I’d then suggest reading my blog posting on the defendant’s Next Steps when the consumer has been sued in a debt collection lawsuit on a defaulted credit card. That blog explains how much time is appropriate to avoid a default judgment, as some people confuse a hearing date with the due date for a proper, written response. If you want to defend this lawsuit and have a good chance to settle for much less or possibly get the case dismissed, do not miss the deadline for filing a response or having a lawyer do this for you. It is usually 30 days from the date of being personally served, but please don’t wait for the last minute.

I don’t suggest that consumers or non-litigation attorneys try to handle the lawsuit defense for themselves, as I have seen too many people either pay way more than they should to settle with the debt collection law firm or they file papers with the court, which get stricken as being defective or improperly admit most or all of the debt collection lawsuit. Almost as bad, is when the debt collection lawyers press the case very hard against the defendant, using court procedures and formal discovery requests to overcome the defendant’s attempt to get the case to trial. I have some of these as PDFs on my website, in the Case Examples tab.

To avoid the risk of losing a money judgment for the full balance in the lawsuit plus accrued interest, I urge you to contact an experienced consumer attorney, who regularly handles debt collection lawsuit defense. An experienced attorney should be able to help negotiate a satisfactory settlement or get the case dismissed, depending on the admissible evidence that the debt collection law firm can obtain or not obtain.

Robert Stempler
www.StopCollectionLawsuits.com
Twitter @RStempler

Facebook: www.facebook.com/SoCalConsumerLawyer

DIY Collection Lawsuit Defense: Key Pitfalls

Tuesday, January 15th, 2013

Question: I am not attorney, but I want to represent myself in a debt collection lawsuit. What are the major pitfalls that I should study at the law library or online, so that I am ready to take the case to trial?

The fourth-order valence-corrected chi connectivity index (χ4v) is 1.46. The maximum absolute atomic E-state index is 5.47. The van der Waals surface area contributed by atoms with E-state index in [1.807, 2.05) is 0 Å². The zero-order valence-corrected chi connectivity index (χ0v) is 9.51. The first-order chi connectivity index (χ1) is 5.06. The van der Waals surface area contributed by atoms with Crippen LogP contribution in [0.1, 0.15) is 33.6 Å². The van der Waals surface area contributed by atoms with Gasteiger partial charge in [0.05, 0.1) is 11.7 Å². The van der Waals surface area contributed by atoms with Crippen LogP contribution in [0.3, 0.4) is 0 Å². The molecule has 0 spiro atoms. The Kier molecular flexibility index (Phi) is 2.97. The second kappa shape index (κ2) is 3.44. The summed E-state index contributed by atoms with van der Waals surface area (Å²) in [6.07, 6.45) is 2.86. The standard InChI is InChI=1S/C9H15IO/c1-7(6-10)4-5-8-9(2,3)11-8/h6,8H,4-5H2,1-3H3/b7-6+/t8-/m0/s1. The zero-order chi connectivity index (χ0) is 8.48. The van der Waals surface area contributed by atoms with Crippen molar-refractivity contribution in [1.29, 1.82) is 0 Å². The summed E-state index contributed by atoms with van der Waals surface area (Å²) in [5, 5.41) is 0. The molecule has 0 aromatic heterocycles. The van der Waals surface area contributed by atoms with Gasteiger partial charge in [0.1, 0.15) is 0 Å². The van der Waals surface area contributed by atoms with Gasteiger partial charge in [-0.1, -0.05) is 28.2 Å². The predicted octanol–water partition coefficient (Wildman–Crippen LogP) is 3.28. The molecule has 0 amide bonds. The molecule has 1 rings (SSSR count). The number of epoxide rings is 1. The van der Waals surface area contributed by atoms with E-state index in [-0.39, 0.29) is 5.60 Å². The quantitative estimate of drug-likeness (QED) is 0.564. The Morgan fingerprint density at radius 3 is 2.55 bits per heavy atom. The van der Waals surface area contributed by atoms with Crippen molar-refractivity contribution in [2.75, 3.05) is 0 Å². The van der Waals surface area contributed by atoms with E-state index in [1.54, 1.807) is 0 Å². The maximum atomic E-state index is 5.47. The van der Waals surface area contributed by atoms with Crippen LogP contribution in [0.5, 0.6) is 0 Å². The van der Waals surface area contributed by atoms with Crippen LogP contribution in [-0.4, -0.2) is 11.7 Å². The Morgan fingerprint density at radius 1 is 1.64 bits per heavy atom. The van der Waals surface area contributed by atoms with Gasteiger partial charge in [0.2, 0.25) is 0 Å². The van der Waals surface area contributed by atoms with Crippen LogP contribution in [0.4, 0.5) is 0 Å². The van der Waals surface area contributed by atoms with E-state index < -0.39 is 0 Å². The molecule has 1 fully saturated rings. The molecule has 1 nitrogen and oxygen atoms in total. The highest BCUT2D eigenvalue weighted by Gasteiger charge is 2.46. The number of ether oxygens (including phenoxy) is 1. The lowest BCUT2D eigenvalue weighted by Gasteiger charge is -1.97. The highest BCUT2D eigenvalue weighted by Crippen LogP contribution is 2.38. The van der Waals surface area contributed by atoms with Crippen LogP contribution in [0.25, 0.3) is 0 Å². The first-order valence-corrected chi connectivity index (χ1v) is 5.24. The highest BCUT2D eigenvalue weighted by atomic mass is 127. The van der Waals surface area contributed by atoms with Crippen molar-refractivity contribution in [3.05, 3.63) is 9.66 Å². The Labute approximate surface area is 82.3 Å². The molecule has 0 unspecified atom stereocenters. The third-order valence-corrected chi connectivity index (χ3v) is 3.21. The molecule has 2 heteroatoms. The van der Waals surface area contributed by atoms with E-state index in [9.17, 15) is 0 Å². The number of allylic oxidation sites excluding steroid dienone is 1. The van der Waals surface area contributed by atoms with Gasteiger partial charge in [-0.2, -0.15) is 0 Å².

My response: There are so many books on the web that brag about having had one or two victories in court against debt collection lawyers. While I have gotten many collection cases dismissed for my clients and settled many others, when an individual expects to prevail in court on an unpaid debt, probably they have read too many web sites selling books and other materials that probably will do nothing, other than get a money judgment entered against them for the full balance, plus interest, costs and attorney’s fees.

Here are several of the major pitfalls, which is why it takes years of law school and experience defending debt collection cases, to really be able to have a sound strategy to help the client reach the outcome they desire for the case:
a. If the answer to complaint contains errors, the court may disregard it and enter a money judgment, if the Plaintiff’s attorney files a motion to strike or demurrer to the answer to complaint. Sometimes, the Defendant does not pay the court’s appearance fee.
b. The Plaintiff’s attorney sends written discovery to the Defendant or sets their deposition to answer questions under oath. If the defendant fails to respond timely and in proper form, the Plaintiff’s attorney can seek sanctions of more money or limit the important facts at trial.
c. The Plaintiff’s attorney can file a motion for summary judgment, which adds more costs to the case ($500). If granted, there is no trial, only a judgment.
d. The Plaintiff’s attorney can ask questions at trial of the Defendant, many of which might result in the court entering a judgment.
e. The court can set hearings and conferences that require both sides to attend. Missing these can cause the court to strike the answer to complaint.
f. The Plaintiff’s attorney offers evidence at trial that is hearsay or unreliable, but the defendant does not object properly or fails to explain why the evidence should be rejected, so the evidence is admitted and a money judgment entered.
g. The Defendant does not understand the rules that apply to the debt lawsuit, such as the Statute of Limitations, so they expend their efforts on incorrect views of the law and don’t pursue legitimate defenses that an experienced attorney would have found.